The 25-year-old Dutch rider is a legitimate contender in the women's road race at the upcoming Richmond worlds.
Media coverage of women’s cycling is so uneven that a win in a high-profile race like La Course can overshadow a rider’s other achievements. That is certainly the case with Dutchwoman Anna van der Breggen, 25, who said her victory at La Course, in front of the world press assembled for the final stage of this year’s Tour de France, garnered much more coverage than more impressive wins in her career.
“It shows how important the media is,” she said this past weekend at France’s GP de Plouay-Bretagne, the final World Cup race of the year. “La Course was not my biggest victory. It’s only a criterium, but it’s really important and it’s big. But if you look to the race, it’s nothing compared to the Giro.”
This season has been somewhat of a breakthrough for van der Breggen. With the exception of this year’s UCI Road World Championships, she has achieved all her targets and more. The biggest of these was winning the general classification at the Giro d’Italia Femminile, a race dominated in recent years by Rabo-Liv teammate and compatriot Marianne Vos. There, it was consistency and a perfect time trial that brought her success.
“In the beginning of the year you make a list of the goals, some what you want to achieve and what possibilities there are,” van der Breggen said. “The biggest one was the Giro of course, and I have never won a World Cup so that was also on my list. I didn’t write down which World Cup, but winning Flèche [Wallonne] for me is the best one.”
That win in the Ardennes classic, famous for its slow motion bunch sprint up the fearsome slope of the Mur de Huy, was her most impressive one day performance to date. The Zwolle native won by 12 seconds, attacking at the base of the climb and gapping a group she had earlier bridged to alone.
Van der Breggen’s season began with a bang, winning her first race, Het Nieuwsblad, ahead of other riders much better suited to the course.
“You’re always always curious in the first race; how is everyone, how is my shape. The other girls were coming from races in Qatar and Australia so they had done a a lot more than I had,” she said.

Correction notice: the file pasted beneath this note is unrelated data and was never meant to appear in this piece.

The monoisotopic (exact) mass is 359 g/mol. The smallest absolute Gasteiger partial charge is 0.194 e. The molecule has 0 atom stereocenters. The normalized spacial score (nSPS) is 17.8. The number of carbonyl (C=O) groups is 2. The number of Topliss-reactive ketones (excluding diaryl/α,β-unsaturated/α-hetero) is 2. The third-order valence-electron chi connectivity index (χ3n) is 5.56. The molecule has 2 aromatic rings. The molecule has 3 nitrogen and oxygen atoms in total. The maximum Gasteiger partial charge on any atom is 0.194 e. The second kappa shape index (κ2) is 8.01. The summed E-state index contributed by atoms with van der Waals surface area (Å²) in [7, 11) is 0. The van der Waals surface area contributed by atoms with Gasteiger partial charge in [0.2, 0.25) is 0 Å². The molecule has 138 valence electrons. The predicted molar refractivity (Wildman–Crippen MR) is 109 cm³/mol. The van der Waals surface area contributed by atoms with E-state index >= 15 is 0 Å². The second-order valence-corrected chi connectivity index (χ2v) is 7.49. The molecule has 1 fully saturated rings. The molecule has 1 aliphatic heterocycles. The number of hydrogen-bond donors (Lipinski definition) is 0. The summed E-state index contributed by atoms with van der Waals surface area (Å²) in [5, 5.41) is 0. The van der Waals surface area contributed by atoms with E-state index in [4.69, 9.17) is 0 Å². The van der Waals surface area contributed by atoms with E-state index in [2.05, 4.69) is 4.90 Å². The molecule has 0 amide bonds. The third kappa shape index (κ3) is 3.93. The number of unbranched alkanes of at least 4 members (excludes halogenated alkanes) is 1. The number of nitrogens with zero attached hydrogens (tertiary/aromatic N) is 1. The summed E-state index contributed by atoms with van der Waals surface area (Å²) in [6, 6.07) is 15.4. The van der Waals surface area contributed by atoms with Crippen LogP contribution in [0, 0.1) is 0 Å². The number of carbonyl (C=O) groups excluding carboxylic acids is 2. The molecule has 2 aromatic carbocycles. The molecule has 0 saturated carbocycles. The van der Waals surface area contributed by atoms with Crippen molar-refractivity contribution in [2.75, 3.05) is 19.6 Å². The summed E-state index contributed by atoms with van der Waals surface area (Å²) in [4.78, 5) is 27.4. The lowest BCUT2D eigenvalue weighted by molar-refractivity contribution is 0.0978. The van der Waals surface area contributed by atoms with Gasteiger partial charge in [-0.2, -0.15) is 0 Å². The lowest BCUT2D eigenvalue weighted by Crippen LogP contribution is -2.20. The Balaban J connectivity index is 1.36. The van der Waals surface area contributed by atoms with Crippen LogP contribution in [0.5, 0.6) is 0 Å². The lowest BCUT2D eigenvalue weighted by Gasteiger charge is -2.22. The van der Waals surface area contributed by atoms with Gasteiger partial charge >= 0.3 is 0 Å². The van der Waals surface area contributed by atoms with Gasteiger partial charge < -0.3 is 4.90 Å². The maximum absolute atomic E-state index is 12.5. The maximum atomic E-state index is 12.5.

A change of approach for her off-season seems to have been the key — a long rest period produced freshness and greater motivation before hard training brought her form. Stability was also key.
“For me it was the second year in the team. If you go on a training camp for the first time you don’t know how it’s going to be, so making a plan is different,” van der Breggen said. “This year I knew. I think those things made me ready for the season and I really wanted to race.”
Before joining Rabo-Liv, van der Breggen had been balancing racing and training with a nursing degree, a course of study she pursued with the same single-minded approach she brings to her riding.
“I don’t regret it, I like to study, I like the life of student,” she said. “Cycling is a job, maybe the best job in the world, but you never know what is going to happen, so it’s good to have more than only cycling.”
From last year to this year, there has been a notable progression, one that puts her in prime position to be kopvrouw — the head woman — for the Netherlands team at the world championships next month. The Dutch dominate women’s cycling and will take strong team to Richmond.
“As kopvrouw, it doesn’t mean the others only do things for me. It’s a race where a lot of things can happen, it’s possible I miss a breakaway or somebody else is in the break, then we change the plan and we are with the team. We have girls,” she said.
Van der Breggen began Saturday’s final World Cup race at Plouay in prime position to take the series title, but lost out to Britain’s Lizzie Armitstead, who rides for Dutch team Boels-Dolmans.
“It cannot be every race that is great, but it was not my best day,” van der Breggen said. “We tried and we had some bad luck with the team. In the end, my sprint was a bit disappointing.”
Indeed, her sprint may be van der Breggen’s only weakness. She can time trial, climb, and has the ability to perform in the longest stage races. Even with the expected return of Vos next year, this 25-year-old talent will still be winning. Before then, don’t be surprised to see her on the top step in Richmond next month.